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Intern studies culturally significant acorn woodpecker
Internship duties: I located 20 granaries (trees used by the acorn woodpecker for food storage) within a 12-mile radius. I measured the granary trees and recorded way points using GPS. Then, I measured 5 random trees near every granary to compare the selected granaries with random trees. The purpose of the study was to understand more about acorn woodpecker habitat for proper management as the bird is a culturally significant species on the Hoopa Valley Indian Reservation.
How I found my internship? I learned about this internship from a Wildlife faculty member who encouraged me to apply for the REU program.
Best thing about my internship? The internship gave me the chance to manage my own project; and with the help of my faculty mentor and supervisor, develop the skills to become more adept as a scientist. The opportunity also helped me to develop my communication and presentation skills before peers, faculty, and other scientists.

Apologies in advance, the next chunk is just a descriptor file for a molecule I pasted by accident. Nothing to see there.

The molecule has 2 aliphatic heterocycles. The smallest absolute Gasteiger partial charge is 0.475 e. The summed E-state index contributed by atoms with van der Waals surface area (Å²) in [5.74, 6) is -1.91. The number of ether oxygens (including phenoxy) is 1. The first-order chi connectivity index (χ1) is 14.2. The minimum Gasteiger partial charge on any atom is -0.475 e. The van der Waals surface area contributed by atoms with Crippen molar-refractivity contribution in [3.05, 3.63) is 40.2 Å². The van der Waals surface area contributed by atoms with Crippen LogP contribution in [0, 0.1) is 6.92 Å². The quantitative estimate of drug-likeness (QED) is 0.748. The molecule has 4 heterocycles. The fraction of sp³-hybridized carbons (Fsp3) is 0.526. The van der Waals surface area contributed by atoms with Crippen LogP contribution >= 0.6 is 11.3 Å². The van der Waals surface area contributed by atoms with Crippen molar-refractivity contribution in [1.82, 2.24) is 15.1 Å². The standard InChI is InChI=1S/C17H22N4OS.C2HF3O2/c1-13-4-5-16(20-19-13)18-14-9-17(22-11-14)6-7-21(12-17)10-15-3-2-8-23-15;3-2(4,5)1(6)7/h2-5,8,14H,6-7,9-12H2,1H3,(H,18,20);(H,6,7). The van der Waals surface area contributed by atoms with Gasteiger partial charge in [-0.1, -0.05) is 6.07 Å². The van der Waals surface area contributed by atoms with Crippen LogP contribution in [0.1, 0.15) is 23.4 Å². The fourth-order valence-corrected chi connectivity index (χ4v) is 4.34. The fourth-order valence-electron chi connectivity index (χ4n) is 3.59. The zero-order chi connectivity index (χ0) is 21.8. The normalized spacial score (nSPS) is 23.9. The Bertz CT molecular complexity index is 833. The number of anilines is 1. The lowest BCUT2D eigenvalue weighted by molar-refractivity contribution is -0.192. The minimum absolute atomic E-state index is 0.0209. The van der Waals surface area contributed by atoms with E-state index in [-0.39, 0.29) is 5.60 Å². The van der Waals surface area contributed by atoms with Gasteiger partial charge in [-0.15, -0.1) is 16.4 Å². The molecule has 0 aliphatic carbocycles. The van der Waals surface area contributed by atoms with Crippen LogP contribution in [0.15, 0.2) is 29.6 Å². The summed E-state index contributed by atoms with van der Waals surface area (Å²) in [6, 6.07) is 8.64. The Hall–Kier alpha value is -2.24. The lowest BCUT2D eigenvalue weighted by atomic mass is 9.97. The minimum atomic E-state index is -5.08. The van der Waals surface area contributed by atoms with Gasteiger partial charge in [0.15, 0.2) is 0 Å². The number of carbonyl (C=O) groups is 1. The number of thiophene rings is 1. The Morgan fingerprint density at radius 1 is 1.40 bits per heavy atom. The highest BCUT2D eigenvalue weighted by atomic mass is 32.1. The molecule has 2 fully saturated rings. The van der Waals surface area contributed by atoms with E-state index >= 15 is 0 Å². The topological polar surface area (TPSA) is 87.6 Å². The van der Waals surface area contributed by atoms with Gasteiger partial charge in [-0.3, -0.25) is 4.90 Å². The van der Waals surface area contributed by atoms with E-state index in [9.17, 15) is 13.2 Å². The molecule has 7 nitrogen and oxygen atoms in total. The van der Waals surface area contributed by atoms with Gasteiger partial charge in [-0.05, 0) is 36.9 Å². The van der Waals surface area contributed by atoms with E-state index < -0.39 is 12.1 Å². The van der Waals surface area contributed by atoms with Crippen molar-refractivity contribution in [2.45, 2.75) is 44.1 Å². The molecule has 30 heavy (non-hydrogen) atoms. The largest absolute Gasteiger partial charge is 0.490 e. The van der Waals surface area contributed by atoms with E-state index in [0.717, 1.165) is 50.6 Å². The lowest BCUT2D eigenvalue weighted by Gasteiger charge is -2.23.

How my HSU education prepared me for this internship? My classes at HSU helped me learn to put together a scientific study, from its inception to a final paper. I also learned many wildlife field techniques in my classes. Learning to communicate was a big obstacle that I had to overcome, and I think that INRSEP helped me most with this. The program provided a home away from home for me, which gave me a level of comfort on campus to first build relationships at INRSEP, and then throughout campus.
Internship search advice? I would encourage students to be clear about what it is they want to do in a career and aspire to do something they are passionate about. I knew I wanted to do something to benefit my tribe, so that is where I focused my efforts.